The Editorial Team | December 20th, 2021
The main theme is the geopolitical aspect of the relationship between China and Western institutions and, more broadly, system. Regarding the former, there is a positive example of Purdue university taking a stand for a Chinese student who, for the crime of praising the 1989 Tiananmen protests, was harassed and saw his family visited by the Ministry of State Security. Regarding the latter, there is a focus on the dynamics between the Quad and China in the realms of trade, technology and rare earths, which are just as important as the military aspect. On the military aspect, there is also some development, with the LDP starting National Security Strategy review, which could spark radical change in stance from Japan.
First the bad news: When a Purdue grad student from China posted a letter online praising the 1989 Tiananmen Square protests, other Chinese students harassed him, while in China his family had a visit from the Ministry of State Security.
Now the good news: After learning what happened from a report in ProPublica, Purdue President Mitch Daniels called it out.
He denounced what he called an “atmosphere of intimidation” directed at Zhihao Kong and his family. He affirmed that Purdue is “proud” that mainland Chinese students come to his campus, where they enjoy freedom of inquiry and expression. But he insisted that “those seeking to deny those rights to others, let alone to collude with foreign governments in repressing them, will need to pursue their education elsewhere.”
This is refreshing. It comes not long after the Women’s Tennis Association suspended its tournaments in China until it is satisfied that a complaint of sexual assault by a player, Peng Shuai, against a senior Communist Party leader is fully investigated—and the WTA is sure that Ms. Peng can speak freely.
Comment: It is good on Purdue to go against the practice of harassment but the issue is more widespread. Not only does the CCP have organizations in Western universities to monitor students but they also keep the families at home as hostages, as the visit from the Ministry of State Security clearly indicates. Their ultimate goal is to assert control and ensure “their truth” is preserved.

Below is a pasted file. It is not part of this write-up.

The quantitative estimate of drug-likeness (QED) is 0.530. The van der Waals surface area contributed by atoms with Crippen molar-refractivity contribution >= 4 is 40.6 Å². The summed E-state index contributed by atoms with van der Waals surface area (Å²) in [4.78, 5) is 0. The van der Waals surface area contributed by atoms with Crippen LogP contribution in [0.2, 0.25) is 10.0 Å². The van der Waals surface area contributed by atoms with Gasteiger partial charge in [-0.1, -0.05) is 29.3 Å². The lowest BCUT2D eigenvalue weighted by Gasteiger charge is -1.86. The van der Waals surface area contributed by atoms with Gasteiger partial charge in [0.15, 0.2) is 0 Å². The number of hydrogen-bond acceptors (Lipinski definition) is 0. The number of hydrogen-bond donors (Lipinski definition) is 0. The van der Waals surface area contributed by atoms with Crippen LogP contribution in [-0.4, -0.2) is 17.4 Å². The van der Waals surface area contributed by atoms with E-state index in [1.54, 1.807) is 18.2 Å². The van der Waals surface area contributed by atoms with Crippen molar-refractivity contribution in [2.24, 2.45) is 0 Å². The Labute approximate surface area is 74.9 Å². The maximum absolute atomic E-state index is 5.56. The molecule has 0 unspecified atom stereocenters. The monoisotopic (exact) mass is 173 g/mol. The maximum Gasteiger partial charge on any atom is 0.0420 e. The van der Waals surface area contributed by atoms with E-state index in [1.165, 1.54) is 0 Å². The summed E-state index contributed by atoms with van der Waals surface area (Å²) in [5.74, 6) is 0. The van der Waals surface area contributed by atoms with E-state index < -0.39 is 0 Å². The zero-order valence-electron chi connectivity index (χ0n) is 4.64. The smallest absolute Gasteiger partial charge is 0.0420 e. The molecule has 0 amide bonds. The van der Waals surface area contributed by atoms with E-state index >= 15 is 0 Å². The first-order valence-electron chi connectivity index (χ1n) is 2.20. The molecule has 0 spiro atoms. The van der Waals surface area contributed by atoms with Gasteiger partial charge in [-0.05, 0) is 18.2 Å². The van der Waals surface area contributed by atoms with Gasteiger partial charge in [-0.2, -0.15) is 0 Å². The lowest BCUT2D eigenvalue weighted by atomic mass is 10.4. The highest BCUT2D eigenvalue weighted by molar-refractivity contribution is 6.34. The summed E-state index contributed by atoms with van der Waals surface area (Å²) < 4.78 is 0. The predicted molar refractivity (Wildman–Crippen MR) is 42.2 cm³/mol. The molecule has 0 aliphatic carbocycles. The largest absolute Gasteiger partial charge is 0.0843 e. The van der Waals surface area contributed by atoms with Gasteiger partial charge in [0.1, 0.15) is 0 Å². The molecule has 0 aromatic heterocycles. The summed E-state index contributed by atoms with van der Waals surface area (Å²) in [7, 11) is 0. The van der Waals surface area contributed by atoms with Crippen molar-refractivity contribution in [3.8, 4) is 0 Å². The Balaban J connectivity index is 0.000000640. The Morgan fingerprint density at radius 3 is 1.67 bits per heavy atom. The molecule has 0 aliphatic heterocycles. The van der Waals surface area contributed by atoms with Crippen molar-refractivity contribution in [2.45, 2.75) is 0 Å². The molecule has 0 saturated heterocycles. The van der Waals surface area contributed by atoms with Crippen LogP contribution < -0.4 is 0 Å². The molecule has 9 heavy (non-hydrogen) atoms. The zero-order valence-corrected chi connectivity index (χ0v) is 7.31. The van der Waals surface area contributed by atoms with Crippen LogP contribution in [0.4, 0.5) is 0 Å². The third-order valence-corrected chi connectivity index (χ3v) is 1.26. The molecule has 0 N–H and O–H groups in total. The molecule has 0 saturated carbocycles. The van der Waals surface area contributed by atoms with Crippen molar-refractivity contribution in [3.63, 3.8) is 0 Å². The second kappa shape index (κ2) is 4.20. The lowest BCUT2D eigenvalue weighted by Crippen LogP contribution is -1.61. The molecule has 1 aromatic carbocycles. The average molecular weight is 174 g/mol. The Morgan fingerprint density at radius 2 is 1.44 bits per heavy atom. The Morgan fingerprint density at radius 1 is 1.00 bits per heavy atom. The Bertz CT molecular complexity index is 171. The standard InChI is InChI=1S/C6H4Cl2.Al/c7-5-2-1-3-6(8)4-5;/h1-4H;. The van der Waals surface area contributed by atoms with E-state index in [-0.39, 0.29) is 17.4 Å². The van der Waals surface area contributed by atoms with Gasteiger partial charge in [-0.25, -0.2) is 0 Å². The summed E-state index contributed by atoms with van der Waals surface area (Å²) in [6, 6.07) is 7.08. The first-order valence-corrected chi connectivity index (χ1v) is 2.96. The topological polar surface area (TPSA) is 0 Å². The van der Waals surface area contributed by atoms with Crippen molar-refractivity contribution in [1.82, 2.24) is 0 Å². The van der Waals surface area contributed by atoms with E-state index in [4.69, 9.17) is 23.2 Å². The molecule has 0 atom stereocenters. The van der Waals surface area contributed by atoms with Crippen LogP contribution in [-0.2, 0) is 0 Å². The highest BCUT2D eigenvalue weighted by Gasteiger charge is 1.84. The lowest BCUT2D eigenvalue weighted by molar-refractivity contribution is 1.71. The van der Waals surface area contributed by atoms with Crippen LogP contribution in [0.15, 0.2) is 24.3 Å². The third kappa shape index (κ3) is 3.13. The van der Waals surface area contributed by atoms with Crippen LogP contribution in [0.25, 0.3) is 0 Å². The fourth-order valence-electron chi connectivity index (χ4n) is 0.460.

On the issue of the families there is little the West can do, at least direcly. On the former, however, Western institutions should ensure that students do not get harassed or intimidated, punishing those who do so.
The CCP gets religious about Karl Marx – Unheard
Last week a curious article appeared in the pages of People’s Daily, the flagship newspaper of the Chinese Communist Party. Titled “Seek the Power of Faith in Marx,” the piece is framed as a review of a newly published book, written by a professor at the Central Party School in Beijing, on the subject of “Why to Believe in Marxism.”
Oddly, for an article published by the largest officially atheist organisation on the planet, it seems to get rather, well, religious. Bubbling over with enthusiasm for the book’s alleged ability to convey to readers “the significance of belief in Marxism,” it celebrates Marx’s ability to serve as “the fire of the spirit, the fire of hope,” and exults in the apparently self-evident fact that “belief in Marxism indicates that the Chinese nation is destined to a bright and beautiful future.”
Recalling the “warmth” he still feels after finishing this study of Marx, a “warmth [that] comes from spiritual excitement, spiritual joy,” the reviewer concludes with an account of the “deep sense of inner satisfaction and happiness” he has gained, before declaring himself, with the cry of a convert, “a Marxist believer!”